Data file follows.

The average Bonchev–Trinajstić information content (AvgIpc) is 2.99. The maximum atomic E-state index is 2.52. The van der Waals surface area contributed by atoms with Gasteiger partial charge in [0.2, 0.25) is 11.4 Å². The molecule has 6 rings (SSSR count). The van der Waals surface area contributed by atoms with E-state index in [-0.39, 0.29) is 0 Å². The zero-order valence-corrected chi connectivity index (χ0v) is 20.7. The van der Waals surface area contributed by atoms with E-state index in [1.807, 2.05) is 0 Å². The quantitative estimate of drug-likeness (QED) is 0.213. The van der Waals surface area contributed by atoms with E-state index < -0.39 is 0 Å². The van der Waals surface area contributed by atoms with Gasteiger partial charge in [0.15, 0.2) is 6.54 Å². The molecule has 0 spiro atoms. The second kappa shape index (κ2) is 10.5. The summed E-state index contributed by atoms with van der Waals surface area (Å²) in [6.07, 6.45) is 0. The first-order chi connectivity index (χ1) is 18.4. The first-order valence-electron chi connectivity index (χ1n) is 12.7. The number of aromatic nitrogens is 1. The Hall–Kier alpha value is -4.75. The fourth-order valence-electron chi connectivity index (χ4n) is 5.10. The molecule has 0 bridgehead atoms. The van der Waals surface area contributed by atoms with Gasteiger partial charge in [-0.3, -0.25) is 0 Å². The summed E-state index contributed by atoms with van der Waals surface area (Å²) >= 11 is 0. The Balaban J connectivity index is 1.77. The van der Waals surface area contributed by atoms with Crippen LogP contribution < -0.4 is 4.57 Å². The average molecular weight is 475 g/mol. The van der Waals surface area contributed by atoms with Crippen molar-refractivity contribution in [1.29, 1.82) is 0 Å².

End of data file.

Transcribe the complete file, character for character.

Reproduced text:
The average Bonchev–Trinajstić information content (AvgIpc) is 2.99. The maximum atomic E-state index is 2.52. The van der Waals surface area contributed by atoms with Gasteiger partial charge in [0.2, 0.25) is 11.4 Å². The molecule has 6 rings (SSSR count). The van der Waals surface area contributed by atoms with E-state index in [-0.39, 0.29) is 0 Å². The zero-order valence-corrected chi connectivity index (χ0v) is 20.7. The van der Waals surface area contributed by atoms with E-state index in [1.807, 2.05) is 0 Å². The quantitative estimate of drug-likeness (QED) is 0.213. The van der Waals surface area contributed by atoms with E-state index < -0.39 is 0 Å². The van der Waals surface area contributed by atoms with Gasteiger partial charge in [0.15, 0.2) is 6.54 Å². The molecule has 0 spiro atoms. The second kappa shape index (κ2) is 10.5. The summed E-state index contributed by atoms with van der Waals surface area (Å²) in [6.07, 6.45) is 0. The first-order chi connectivity index (χ1) is 18.4. The first-order valence-electron chi connectivity index (χ1n) is 12.7. The number of aromatic nitrogens is 1. The Hall–Kier alpha value is -4.75. The fourth-order valence-electron chi connectivity index (χ4n) is 5.10. The molecule has 0 bridgehead atoms. The van der Waals surface area contributed by atoms with Gasteiger partial charge in [-0.3, -0.25) is 0 Å². The summed E-state index contributed by atoms with van der Waals surface area (Å²) >= 11 is 0. The Balaban J connectivity index is 1.77. The van der Waals surface area contributed by atoms with Crippen LogP contribution < -0.4 is 4.57 Å². The average molecular weight is 475 g/mol. The van der Waals surface area contributed by atoms with Crippen molar-refractivity contribution in [1.29, 1.82) is 0 Å².